“A torrent of power chord fuzz, bent-note guitar leads and the ragged snarl of frontman James Alex.”
– Rolling Stone
“The band plays the kind of boisterous, all-purpose old-school rock’n’roll that kids in the ’70s and ’80s cut their teeth on.” – Kerrang!
“Beach Slang are the kind of band you want to belt out every word to, preferably while showering yourself with a keg of beer.” – The Guardian
Beach Slang will release their most accomplished album to date, ‘The Deadbeat Bang of Heartbreak City’ this Friday, January 10 on Dew Process Records.
Featuring special guest bassist Tommy Stinson of The Replacements on the entire new collection, the band has unleashed one final new album single, Stiff – out now.
Dripping with seediness, Stiff is strapped with a snotty riff, big, razory bends, back-alley vocals and a knuckly drum hook. “Rock & roll is a church for weirdos and degenerates, the brilliant and the forgotten. It’s the only place a whole lot of us have,” shares James Alex. “And we’re here for it.”
Upon the single’s release, James, in his typically endearing, heart-on-his-sleeve fashion, described the new track as both a tribute to one of his guitar heroes, and one of his oldest friends – combining emotional weight with heavy chords in the way that only he and Beach Slang can.
“When I was a kid, my friend Joey and I would sit, for hours, and draw pictures of Kiss. When we were twelve, he got sent away because of his head. Some people are just too ahead of the curve, I suppose. But, yeah, Ace Frehley was always my favorite. And I think that’s all this is—me trying to do my best Ace—for Joey.”
‘The Deadbeat Bang of Heartbreak City’ was initially announced alongside the lead single Bam Rang Rang, oozing glam and swagger over sleazy riffs and loud guitars and debuted gritty new song Tommy In The 80s with a Consequence of Sound Origins feature, strutting their classic crunching hard rock sound infused with sweet melodicism.
While James Alex has always infused his anthemic power pop with the earnestness of a gutter poet, Deadbeat Bang sneaks up on you. Like all Beach Slang albums, the eleven tracks are all written and arranged by James. It’s big, loud, and brash, immediately setting the tone for a record more inspired by the stadium classic rock of Cheap Trick than early Replacements. The record was mixed by heavy-hitter Brad Wood, celebrated for his work with the Smashing Pumpkins and Liz Phair.
Drawing comparisons to Jawbreaker and The Replacements, but never approaching easy facsimile, Beach Slang pays tribute to the past by lighting a new torch with their critically-acclaimed records. It’s a brilliant formula that initially saw them unexpectedly explode from the fertile Philadelphia rock scene in 2014. Since their debut, Beach Slang has had a long love affair with Australian audiences, with triple j and community radio stations like FBi, Triple R and 4ZZZ being early and loud champions of the group. The band toured the country in 2016 as part of the Splendour In The Grass line-up, and performed barnstorming shows in Sydney and Melbourne.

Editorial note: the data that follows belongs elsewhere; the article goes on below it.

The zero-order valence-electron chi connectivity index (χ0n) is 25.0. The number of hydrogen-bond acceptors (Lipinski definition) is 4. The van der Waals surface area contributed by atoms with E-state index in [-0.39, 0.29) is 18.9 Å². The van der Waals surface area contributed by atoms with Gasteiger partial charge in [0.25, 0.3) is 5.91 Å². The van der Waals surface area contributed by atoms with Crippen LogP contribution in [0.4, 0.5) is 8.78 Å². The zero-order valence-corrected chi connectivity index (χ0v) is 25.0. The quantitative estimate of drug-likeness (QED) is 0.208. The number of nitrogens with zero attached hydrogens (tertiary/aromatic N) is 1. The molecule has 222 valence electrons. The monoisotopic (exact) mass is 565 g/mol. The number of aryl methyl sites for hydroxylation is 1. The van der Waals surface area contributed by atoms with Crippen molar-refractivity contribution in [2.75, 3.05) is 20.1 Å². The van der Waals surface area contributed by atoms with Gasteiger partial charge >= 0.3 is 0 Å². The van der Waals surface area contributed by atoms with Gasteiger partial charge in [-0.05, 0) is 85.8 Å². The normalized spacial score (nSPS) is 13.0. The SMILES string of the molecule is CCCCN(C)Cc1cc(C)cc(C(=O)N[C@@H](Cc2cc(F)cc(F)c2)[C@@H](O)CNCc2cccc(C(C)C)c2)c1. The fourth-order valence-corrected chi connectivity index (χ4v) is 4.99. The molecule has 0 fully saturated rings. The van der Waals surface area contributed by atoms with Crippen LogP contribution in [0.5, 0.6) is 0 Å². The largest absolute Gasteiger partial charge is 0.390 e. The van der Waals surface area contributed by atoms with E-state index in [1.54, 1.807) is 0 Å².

For a band that’s only five years old, Beach Slang’s story is already the stuff of legend. In 2014, James released two EPs, ‘Who Would Ever Want Anything So Broken’ and ‘Cheap Thrills On a Dead End Street.’ Having earned his bona fides from two decades in cult, pop-punk outfit Weston, James never fully considered Beach Slang a viable project until Pitchfork and tastemakers praised the EPs. Drawing comparisons to Jawbreaker and The Replacements, but never approaching easy facsimile, Beach Slang paid tribute to the past by lighting a new torch. For those of us who worship at the altar of Paul Westerberg and classic alternative, we got it right away, and if you haven’t heard All Fuzzed Out off ‘Cheap Thrills,’ drop everything and do it now.
Two critically-acclaimed albums followed, ‘The Things We Do to Find People Who Feel Like Us’ in 2015 and (triple j Feature Album) ‘A Loud Bash of Teenage Feelings’ the following year, in which James continued to explore the psychic wounds of people who burn too bright. As road warriors, with James in his ruffled suit and bulls-eye heart, Beach Slang turned any skeptics into hardcore believers with each show. It sounds like hyperbole, but every Slang performance oozes with the sweat – drenched energy and fevered reverence of a Sunday sermon. And then, with the last headlining tour in December 2017, there was relative quiet on the Beach Slang front. But, that’s where ‘The Deadbeat Bang of Heartbreak City’ was slowly coming to life.
“I would say it has the most personal songs,” says James from his home base in Philadelphia. “It really steps outside of what people might consider the Beach Slang sound…or maybe it doesn’t. There was no ‘working it out. We went into the studio and did it. There was no pre-production. This record went from guitar-vocals-demos that I made straight into the studio. Everything was on-the-fly in the studio, which is about as much from-the-gut as it gets. The writing was really thoughtful, but the execution was devil-may-care.”
Beach Slang ‘Stiff’ is OUT NOW